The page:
Dietrich Bonhoeffer, Nelson Mandela and the dilemma of violent resistance in retrospect

John W De Gruchy


Nelson Mandela and Dietrich Bonhoeffer have become twentieth century icons of resistance against illegitimate regimes and oppression. Both of them were committed makers of peace who were forced by circumstances to engage in violent resistance, the one in an armed struggle and the other in a plot to assassinate a dictator. This recourse to violent means in extraordinary circumstances was driven by moral and strategic considerations that followed a similar logic, even though their contexts were different in important respects. In this essay, we explore these similarities and differences, as well as their reasons for engaging in violent action, and offer certain propositions based on their narrative for responding to political oppression and the call for regime change today.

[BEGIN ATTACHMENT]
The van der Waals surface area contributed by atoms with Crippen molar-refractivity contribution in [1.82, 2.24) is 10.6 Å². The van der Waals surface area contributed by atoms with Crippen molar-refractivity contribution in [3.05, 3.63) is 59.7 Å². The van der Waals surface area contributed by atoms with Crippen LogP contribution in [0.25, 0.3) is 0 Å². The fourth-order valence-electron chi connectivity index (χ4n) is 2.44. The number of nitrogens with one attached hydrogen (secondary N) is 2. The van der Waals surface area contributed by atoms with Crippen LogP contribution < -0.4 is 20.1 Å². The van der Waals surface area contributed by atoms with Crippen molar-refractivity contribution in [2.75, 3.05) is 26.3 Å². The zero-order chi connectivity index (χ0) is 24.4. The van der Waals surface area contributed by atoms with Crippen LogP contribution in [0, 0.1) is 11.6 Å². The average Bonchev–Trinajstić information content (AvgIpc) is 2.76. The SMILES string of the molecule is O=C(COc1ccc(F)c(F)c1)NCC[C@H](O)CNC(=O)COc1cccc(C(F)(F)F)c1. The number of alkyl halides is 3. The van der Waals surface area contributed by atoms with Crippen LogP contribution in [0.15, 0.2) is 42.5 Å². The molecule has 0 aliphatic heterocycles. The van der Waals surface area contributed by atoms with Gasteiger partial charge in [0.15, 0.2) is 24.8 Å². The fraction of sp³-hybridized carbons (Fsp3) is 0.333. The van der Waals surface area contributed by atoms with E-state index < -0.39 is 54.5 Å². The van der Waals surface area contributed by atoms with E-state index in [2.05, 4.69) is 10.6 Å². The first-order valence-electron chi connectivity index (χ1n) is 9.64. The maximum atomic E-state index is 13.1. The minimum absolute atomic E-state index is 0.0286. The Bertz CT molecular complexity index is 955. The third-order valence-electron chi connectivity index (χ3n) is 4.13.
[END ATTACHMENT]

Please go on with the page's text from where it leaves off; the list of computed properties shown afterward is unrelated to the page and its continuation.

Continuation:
Nelson Mandela; Dietrich Bonhoeffer; violent resistance; armed struggle; Church struggle

Full Text:




  • There are currently no refbacks.

Copyright (c) 2016 Pieter de Waal Neethling Trust, Stellenbosch

Creative Commons License
This work is licensed under a Creative Commons Attribution 4.0 International License.

ISSN 2413-9467 (online); ISSN 2413-9459 (print)

© 2017 Pieter de Waal Neethling Trust, Stellenbosch.

No registration, article submission or processing fees apply.

This is an Open Access article distributed under the terms of the Creative Commons Attribution License, which permits unrestricted use, distribution, and reproduction in any medium, provided the original work is properly cited. 


Powered by OJS.